Friday, July 03, 2009

Sump Wars Revisited

With almost a month of rain under our belts, it would seem even thick skinned Mainers have their limits. I certainly have reached mine. It's one thing to have the weather add insult to an already injured bike shop. It is another to have to deal with yet another flooded basement at a time of the year when we are normally whining about the 80 degree heat and the sump hole tosses dust up when the occasional salamander ventures through it.

I was dutifully staying late at work last night trying to act like the responsible business owner I should be when I get a call from my wonderful wife. "How do you get this F*#^king sump pump to work? It's ankle deep down there."

As I listened to her, all I could think about is how I finally knew for certain the notion of sump pumps and their dependable failure when I need them the most will one day, maybe not this time but at some point in my diminishing future - one day I will die from a blown blood vessel when they fail once too often. It appears the "Sump Wars" are not over. The 28 year struggle continues. And I seem to always be on the losing end. Sigh.

I know other folks nestled next to the rivers, lakes and streams are anguishing over much more serious issues like losing everything they own and not just concerned over the kind of junk we all put in unreliable storage areas. Anything of real value, not counting the furnace, the water heater, and the coffin freezer are safely up and out of harm's way. It is just the psychological toll of that yearly wet reminder and the occasional extra inning tossed in that Mother Nature proves she rules and the rest of us drool. She will take her pound of flesh. All at once or a piece at a time. Suffering the slow agony of a death by a thousand floods seems worse than having her smite me down in one fell swoop.

So now I have learned a new lesson. A sump pump that runs continuously for days on end probably ought to have it's own electrical circuit. It certainly is not a good idea to have it plugged into the same circuit as the furnace, the washer, and a variety pack of lights and other fixtures. Loew's here I come. I have an unused 30Amp circuit I can tap into and by the end of this holiday weekend while others cavort and recreate, I will have wired up this unused 30 Amp circuit with 12/2 wire and a GFI plug receptacle. Happy Fourth of July! ................Yeah right.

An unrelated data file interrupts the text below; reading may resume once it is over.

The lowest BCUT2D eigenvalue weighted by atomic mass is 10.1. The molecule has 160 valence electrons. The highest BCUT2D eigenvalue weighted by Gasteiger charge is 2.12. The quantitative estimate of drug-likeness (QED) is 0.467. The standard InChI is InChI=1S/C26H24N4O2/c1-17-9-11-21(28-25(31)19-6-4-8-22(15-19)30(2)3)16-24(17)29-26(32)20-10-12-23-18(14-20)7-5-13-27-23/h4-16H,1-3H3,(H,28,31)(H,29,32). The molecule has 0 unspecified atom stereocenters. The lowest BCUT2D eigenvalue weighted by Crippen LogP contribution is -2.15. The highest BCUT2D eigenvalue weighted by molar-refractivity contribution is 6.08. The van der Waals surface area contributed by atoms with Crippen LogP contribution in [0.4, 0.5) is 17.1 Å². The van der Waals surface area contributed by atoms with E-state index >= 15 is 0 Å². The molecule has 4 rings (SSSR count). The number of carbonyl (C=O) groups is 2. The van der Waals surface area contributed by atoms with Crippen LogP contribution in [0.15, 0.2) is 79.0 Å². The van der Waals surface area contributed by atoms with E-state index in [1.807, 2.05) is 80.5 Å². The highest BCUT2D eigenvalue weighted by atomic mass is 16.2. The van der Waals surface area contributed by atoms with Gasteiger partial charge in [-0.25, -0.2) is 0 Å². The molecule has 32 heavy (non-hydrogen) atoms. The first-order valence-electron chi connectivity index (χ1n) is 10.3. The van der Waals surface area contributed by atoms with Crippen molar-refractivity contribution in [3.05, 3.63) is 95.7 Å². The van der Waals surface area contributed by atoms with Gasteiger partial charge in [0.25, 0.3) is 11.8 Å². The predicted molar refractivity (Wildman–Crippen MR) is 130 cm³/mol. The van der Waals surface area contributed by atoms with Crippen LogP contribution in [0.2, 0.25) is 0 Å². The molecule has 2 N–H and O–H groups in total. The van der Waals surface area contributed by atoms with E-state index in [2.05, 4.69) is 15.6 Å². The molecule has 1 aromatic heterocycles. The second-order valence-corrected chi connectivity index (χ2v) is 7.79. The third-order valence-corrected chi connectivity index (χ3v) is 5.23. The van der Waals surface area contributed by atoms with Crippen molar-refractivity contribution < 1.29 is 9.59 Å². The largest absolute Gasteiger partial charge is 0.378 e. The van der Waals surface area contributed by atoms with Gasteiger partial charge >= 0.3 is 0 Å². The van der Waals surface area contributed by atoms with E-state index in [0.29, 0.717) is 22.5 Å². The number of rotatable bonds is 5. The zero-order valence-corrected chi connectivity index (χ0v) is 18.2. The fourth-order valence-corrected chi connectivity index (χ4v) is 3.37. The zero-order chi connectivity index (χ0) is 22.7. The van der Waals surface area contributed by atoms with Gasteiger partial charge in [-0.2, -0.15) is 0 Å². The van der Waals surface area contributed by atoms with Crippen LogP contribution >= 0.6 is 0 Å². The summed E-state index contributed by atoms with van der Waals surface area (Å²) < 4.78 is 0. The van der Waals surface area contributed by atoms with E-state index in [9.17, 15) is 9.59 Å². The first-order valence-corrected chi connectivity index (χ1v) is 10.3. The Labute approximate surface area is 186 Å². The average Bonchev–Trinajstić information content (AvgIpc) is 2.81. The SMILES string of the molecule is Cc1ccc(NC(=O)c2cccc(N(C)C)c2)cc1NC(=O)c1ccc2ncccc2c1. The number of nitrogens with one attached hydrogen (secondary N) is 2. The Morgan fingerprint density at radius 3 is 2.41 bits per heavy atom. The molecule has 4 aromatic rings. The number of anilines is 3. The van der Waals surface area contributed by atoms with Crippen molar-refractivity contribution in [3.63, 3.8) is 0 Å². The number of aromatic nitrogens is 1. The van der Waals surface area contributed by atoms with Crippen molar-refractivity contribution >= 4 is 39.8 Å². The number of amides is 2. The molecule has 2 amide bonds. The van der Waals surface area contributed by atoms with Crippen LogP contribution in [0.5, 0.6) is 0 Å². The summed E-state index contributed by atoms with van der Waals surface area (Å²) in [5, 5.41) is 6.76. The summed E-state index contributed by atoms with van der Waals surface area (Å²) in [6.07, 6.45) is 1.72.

See Ya........



Linda McGeary said...

We've had more than normal amounts of rain here this year too. But in Bend Or. we don't have basements so we don't have to deal with flooding. I send sympathy your way. I know you'd rather have a new sump pump, but all I can afford to send is sympathy.
Hope you dry out soon.

PipeTobacco said...


I do not know if this works in your area, but where I live it is common to have a water propelled back-up sump pump. This works if you have city water, and the pressure in the system will run a pump to pump out the water during a power failure, or if the electric sump pump fails.

We like ours. Perhaps, if you can use it in your location, it would give you peace of mind.


Demeur said...

PT was reading my mind. An electric sump always seems to work until you really need it. Having pumped thousands of gallons of contaminated water over the years I've become a master at rebuilding them. The seperate curcuit is a good idea. A shop vac and a 55 gallon drum work well in a pinch.

Bill said...

Make that a 20 amp breaker there, Crum. I know the frustration but with 12/2 wire... No need to burn the whole place down.